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Tuesday, Oct. 26, 2010

India, Japan agree on broad trade deal

EPA will offset fallout from China; nuke pact pending


Staff writer

Prime Minister Naoto Kan and visiting Indian leader Manmohan Singh officially agreed Monday in Tokyo to activate an economic partnership agreement as soon as possible and to speed up talks on civilian nuclear cooperation.

The deal to strengthen economic ties between Japan and India, a fast-growing democratic nation with a population of 1.2 billion, comes at a time when Asian nations are becoming increasingly concerned about China's activities in the East China and South China seas.

"We were able to confirm and believe firmly in the deepening of the strategic global partnership between Japan and India," Kan said at a news conference after the summit. "We also confirmed that we will strengthen cooperation in the field of our security and economy."

Prime Minister Singh stressed the common fundamental values Japan and India share, including democracy.

"Our annual summits have set the pace and direction of this partnership, which rests on the firm foundations of the shared values of democracy, rule of law, and respect for fundamental human freedom," Singh said.

The two countries will continue working-level preparations for signing the EPA. Tokyo aims to sign it around the end of the year so it can be submitted to the Diet early next year for ratification, Japanese officials said.

Under the EPA, the two countries will abolish a wide range of tariffs on products ranging from car components and electronic goods to bonsai plants. Broader than a free-trade agreement, the EPA is a more comprehensive pact on economic and trade cooperation that also includes promoting investments.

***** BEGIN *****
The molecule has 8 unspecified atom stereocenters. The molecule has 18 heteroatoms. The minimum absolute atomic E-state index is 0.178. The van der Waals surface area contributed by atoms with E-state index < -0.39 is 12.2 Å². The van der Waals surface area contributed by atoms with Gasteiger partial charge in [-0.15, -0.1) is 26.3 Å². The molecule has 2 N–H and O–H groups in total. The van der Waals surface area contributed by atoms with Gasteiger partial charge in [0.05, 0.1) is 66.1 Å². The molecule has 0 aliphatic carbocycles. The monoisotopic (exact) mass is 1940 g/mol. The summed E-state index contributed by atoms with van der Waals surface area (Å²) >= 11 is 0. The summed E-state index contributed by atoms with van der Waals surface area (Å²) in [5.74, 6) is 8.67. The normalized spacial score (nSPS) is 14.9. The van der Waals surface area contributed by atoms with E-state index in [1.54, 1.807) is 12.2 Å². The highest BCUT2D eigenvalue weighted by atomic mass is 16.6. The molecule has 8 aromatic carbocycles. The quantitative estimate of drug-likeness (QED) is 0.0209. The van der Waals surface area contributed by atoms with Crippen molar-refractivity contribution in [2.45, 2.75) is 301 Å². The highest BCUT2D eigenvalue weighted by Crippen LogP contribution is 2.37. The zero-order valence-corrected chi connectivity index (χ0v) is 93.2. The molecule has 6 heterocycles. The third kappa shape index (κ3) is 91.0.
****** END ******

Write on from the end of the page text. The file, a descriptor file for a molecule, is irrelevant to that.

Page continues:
"This is a historic achievement that signals the economic alignment of two of the largest economies in Asia," Singh said. "It will open up new business opportunities and lead to a quantum increase in trade and investment flows between our two countries."

Japan and India began discussing the possibility of a civilian nuclear energy deal in June that would allow Tokyo to export its nuclear power technology to New Delhi. But India is not a signatory member of the Nuclear Non-Proliferation Treaty, and it is unclear how soon the two nations can conclude a deal, given the strong antinuclear sentiment here.

According to a joint statement signed by the two leaders, Singh "reiterated India's commitment to a unilateral and voluntary moratorium on nuclear explosive testing."

Singh "expressed his understanding over the Japanese public sentiment, being a victim of a nuclear bomb, and we agreed to accelerate negotiations on the civilian nuclear cooperation," Kan said.

The two leaders also agreed to explore the possibility of bilateral cooperation on developing rare earth metals.

Japan relies heavily on China for the crucial metals and has been seeking alternatives ever since China apparently halted shipments to Japan over the Senkaku Islands spat. The isles are under the administrative control of Japan but are also claimed by China and Taiwan.

The EPA will eliminate tariffs on 94 percent of two-way trade in 10 years after the pact takes effect. The tariffs to be abolished include those on Japan's exports of car components, DVD players, video cameras, peaches and strawberries, while India would get better access to most industrial products, as well as be able to boost exports of durian, curry, tea leaves and shrimp.



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